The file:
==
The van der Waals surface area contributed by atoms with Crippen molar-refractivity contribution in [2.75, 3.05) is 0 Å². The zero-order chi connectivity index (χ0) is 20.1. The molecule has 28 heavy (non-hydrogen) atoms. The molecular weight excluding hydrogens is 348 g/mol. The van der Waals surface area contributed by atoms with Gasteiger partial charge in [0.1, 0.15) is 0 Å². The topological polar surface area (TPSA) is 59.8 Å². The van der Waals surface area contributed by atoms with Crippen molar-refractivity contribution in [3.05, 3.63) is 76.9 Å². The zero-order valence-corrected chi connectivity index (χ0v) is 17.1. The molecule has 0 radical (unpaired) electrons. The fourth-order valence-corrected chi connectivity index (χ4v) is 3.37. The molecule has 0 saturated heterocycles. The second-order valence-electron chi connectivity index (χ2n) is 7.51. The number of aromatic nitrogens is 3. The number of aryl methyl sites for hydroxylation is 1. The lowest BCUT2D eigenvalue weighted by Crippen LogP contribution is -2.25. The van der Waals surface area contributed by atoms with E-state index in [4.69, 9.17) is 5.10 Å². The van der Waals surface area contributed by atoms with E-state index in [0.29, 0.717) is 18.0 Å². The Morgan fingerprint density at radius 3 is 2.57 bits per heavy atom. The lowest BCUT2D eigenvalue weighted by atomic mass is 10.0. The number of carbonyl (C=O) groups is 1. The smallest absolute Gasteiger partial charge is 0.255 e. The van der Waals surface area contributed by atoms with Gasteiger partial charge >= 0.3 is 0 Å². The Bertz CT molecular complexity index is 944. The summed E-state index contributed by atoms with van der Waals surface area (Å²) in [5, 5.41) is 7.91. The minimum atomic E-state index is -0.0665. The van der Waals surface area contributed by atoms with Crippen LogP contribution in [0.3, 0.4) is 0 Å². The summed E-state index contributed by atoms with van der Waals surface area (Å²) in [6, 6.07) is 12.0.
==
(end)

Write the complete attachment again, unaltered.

The van der Waals surface area contributed by atoms with Crippen molar-refractivity contribution in [2.75, 3.05) is 0 Å². The zero-order chi connectivity index (χ0) is 20.1. The molecule has 28 heavy (non-hydrogen) atoms. The molecular weight excluding hydrogens is 348 g/mol. The van der Waals surface area contributed by atoms with Gasteiger partial charge in [0.1, 0.15) is 0 Å². The topological polar surface area (TPSA) is 59.8 Å². The van der Waals surface area contributed by atoms with Crippen molar-refractivity contribution in [3.05, 3.63) is 76.9 Å². The zero-order valence-corrected chi connectivity index (χ0v) is 17.1. The molecule has 0 radical (unpaired) electrons. The fourth-order valence-corrected chi connectivity index (χ4v) is 3.37. The molecule has 0 saturated heterocycles. The second-order valence-electron chi connectivity index (χ2n) is 7.51. The number of aromatic nitrogens is 3. The number of aryl methyl sites for hydroxylation is 1. The lowest BCUT2D eigenvalue weighted by Crippen LogP contribution is -2.25. The van der Waals surface area contributed by atoms with E-state index in [4.69, 9.17) is 5.10 Å². The van der Waals surface area contributed by atoms with E-state index in [0.29, 0.717) is 18.0 Å². The Morgan fingerprint density at radius 3 is 2.57 bits per heavy atom. The lowest BCUT2D eigenvalue weighted by atomic mass is 10.0. The number of carbonyl (C=O) groups is 1. The smallest absolute Gasteiger partial charge is 0.255 e. The van der Waals surface area contributed by atoms with Gasteiger partial charge >= 0.3 is 0 Å². The Bertz CT molecular complexity index is 944. The summed E-state index contributed by atoms with van der Waals surface area (Å²) in [5, 5.41) is 7.91. The minimum atomic E-state index is -0.0665. The van der Waals surface area contributed by atoms with Crippen LogP contribution in [0.3, 0.4) is 0 Å². The summed E-state index contributed by atoms with van der Waals surface area (Å²) in [6, 6.07) is 12.0.